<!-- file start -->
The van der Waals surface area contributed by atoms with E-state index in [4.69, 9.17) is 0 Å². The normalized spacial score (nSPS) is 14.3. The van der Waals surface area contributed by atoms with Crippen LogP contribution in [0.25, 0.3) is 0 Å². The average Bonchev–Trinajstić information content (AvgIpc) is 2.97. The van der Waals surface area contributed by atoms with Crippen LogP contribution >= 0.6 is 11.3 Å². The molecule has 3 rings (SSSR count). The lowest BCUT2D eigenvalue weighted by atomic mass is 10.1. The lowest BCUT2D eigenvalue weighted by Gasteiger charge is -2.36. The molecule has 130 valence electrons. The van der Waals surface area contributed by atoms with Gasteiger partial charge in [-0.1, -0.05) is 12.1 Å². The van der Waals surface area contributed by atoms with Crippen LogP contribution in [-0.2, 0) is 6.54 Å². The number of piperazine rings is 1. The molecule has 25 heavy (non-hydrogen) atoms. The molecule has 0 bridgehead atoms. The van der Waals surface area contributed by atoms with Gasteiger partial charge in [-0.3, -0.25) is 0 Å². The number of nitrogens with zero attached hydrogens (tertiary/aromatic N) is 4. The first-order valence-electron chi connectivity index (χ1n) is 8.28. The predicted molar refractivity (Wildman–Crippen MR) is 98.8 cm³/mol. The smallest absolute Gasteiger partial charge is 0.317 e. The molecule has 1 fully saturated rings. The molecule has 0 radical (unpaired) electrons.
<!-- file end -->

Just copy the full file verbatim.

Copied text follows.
The van der Waals surface area contributed by atoms with E-state index in [4.69, 9.17) is 0 Å². The normalized spacial score (nSPS) is 14.3. The van der Waals surface area contributed by atoms with Crippen LogP contribution in [0.25, 0.3) is 0 Å². The average Bonchev–Trinajstić information content (AvgIpc) is 2.97. The van der Waals surface area contributed by atoms with Crippen LogP contribution >= 0.6 is 11.3 Å². The molecule has 3 rings (SSSR count). The lowest BCUT2D eigenvalue weighted by atomic mass is 10.1. The lowest BCUT2D eigenvalue weighted by Gasteiger charge is -2.36. The molecule has 130 valence electrons. The van der Waals surface area contributed by atoms with Gasteiger partial charge in [-0.1, -0.05) is 12.1 Å². The van der Waals surface area contributed by atoms with Crippen LogP contribution in [-0.2, 0) is 6.54 Å². The number of piperazine rings is 1. The molecule has 25 heavy (non-hydrogen) atoms. The molecule has 0 bridgehead atoms. The van der Waals surface area contributed by atoms with Gasteiger partial charge in [-0.3, -0.25) is 0 Å². The number of nitrogens with zero attached hydrogens (tertiary/aromatic N) is 4. The first-order valence-electron chi connectivity index (χ1n) is 8.28. The predicted molar refractivity (Wildman–Crippen MR) is 98.8 cm³/mol. The smallest absolute Gasteiger partial charge is 0.317 e. The molecule has 1 fully saturated rings. The molecule has 0 radical (unpaired) electrons.